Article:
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Protein aggregation can be defined as the sacrifice of stabilizing intrachain contacts of the functional state that are replaced with interchain contacts to form non-functional states. The resulting aggregate morphologies range from amorphous structures without long-range order typical of nondisease proteins involved in inclusion bodies to highly structured fibril assemblies typical of amyloid disease proteins. In this Account, we describe the development and application of computational models for the investigation of nondisease and disease protein aggregation as illustrated for the proteins L and G and the Alzheimer’s Aβ systems.
In each case, we validate the models against relevant experimental observables and then expand on the experimental window to better elucidate the link between molecular properties and aggregation outcomes. Our studies show that each class of protein exhibits distinct aggregation mechanisms that are dependent on protein sequence, protein concentration, and solution conditions. Nondisease proteins can have native structural elements in the denatured state ensemble or rapidly form early folding intermediates, which offers avenues of protection against aggregation even at relatively high concentrations. The possibility that early folding intermediates may be evolutionarily selected for their protective role against unwanted aggregation could be a useful strategy for reengineering sequences to slow aggregation and increase folding yield in industrial protein production. The observed oligomeric aggregates that we see for nondisease proteins L and G may represent the nuclei for larger aggregates, not just for large amorphous inclusion bodies, but potentially as the seeds of ordered fibrillar aggregates, since most nondisease proteins can form amyloid fibrils under conditions that destabilize the native state.
By contrast, amyloidogenic protein sequences such as Aβ1–40,42 and the familial Alzheimer’s disease (FAD) mutants favor aggregation into ordered fibrils once the free-energy barrier for forming a critical nucleus is crossed. However, the structural characteristic and oligomer size of the soluble nucleation species have yet to be determined experimentally for any disease peptide sequence, and the molecular mechanism of polymerization that eventually delineates a mature fibril is unknown. This is in part due to the limited experimental access to very low peptide concentrations that are required to characterize these early aggregation events, providing an opportunity for theoretical studies to bridge the gap between the monomer and fibril end points and to develop testable hypotheses. Our model shows that Aβ1–40 requires as few as 6–10 monomer chains (depending on sequence) to begin manifesting the cross-β order that is a signature of formation of amyloid filaments or fibrils assessed in dye-binding kinetic assays. The richness of the oligomeric structures and viable filament and fibril polymorphs that we observe may offer structural clues to disease virulence variations that are seen for the WT and hereditary mutants.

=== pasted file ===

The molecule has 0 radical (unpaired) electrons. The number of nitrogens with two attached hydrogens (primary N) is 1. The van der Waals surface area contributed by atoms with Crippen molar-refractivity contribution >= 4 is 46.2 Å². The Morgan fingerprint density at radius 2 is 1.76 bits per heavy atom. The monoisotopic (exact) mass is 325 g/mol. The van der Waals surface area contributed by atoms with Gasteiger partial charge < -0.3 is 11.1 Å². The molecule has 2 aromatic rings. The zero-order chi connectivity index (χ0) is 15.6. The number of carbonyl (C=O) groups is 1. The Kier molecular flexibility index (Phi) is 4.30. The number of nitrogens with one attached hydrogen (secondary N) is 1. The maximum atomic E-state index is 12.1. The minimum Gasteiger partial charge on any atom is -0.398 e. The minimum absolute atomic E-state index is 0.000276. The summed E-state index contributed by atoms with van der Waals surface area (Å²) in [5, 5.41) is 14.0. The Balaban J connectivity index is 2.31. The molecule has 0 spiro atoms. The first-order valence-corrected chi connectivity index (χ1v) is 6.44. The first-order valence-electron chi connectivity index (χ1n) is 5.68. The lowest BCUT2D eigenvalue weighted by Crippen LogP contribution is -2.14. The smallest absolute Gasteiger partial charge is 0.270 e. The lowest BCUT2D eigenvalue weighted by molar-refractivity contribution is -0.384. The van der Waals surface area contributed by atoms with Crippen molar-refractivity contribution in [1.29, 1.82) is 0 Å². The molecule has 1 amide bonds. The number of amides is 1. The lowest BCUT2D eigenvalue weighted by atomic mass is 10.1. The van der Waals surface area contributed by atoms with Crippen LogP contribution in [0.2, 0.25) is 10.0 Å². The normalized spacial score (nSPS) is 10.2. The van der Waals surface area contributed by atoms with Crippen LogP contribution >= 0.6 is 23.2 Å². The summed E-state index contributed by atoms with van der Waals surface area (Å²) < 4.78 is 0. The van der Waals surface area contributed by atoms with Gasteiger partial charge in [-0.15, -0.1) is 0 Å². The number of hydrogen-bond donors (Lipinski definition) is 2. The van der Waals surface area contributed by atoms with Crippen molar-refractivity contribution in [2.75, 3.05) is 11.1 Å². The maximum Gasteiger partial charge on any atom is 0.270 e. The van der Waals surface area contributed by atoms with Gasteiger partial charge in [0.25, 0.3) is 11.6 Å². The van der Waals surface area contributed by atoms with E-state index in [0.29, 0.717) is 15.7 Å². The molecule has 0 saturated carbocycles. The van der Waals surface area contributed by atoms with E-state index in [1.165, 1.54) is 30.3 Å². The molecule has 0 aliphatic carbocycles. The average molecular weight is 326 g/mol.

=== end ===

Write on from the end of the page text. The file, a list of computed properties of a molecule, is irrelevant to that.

Evolution has guided the design of amino acid sequences such that globular proteins reliably assume a specific functional native state, precisely bringing together residues to form, for example, catalytic sites in enzymes or specific binding site architectures for protein complexation and signaling. The ability of the protein to find and maintain the native state is therefore dependent on an amino acid sequence that gives rise to a structural ensemble that is thermodynamically stable at the physiological pressures and temperatures and solution conditions in the normal cellular or extracellular environment. Destabilizing sequence mutations,1 chemical modification,2 or changes in protein concentration and solution environment of the protein3 can shift the equilibrium from the native state in favor of aggregates, that is, misfolded states with interchain contacts made with other proteins. These aggregates range from structurally amorphous collections of misfolded proteins often found in inclusion bodies when proteins are overexpresssed in bacterial hosts4 to fibrils with regular and repeating structure associated with a number of human diseases.1 In order to change deleterious aggregation outcomes, it is of critical importance to develop an understanding of the molecular driving forces for early and late aggregation events, which in turn might be reversed to prevent disease proteins from nucleating thermodynamically stable aggregate assemblies or to break up inclusion bodies to recover functional protein.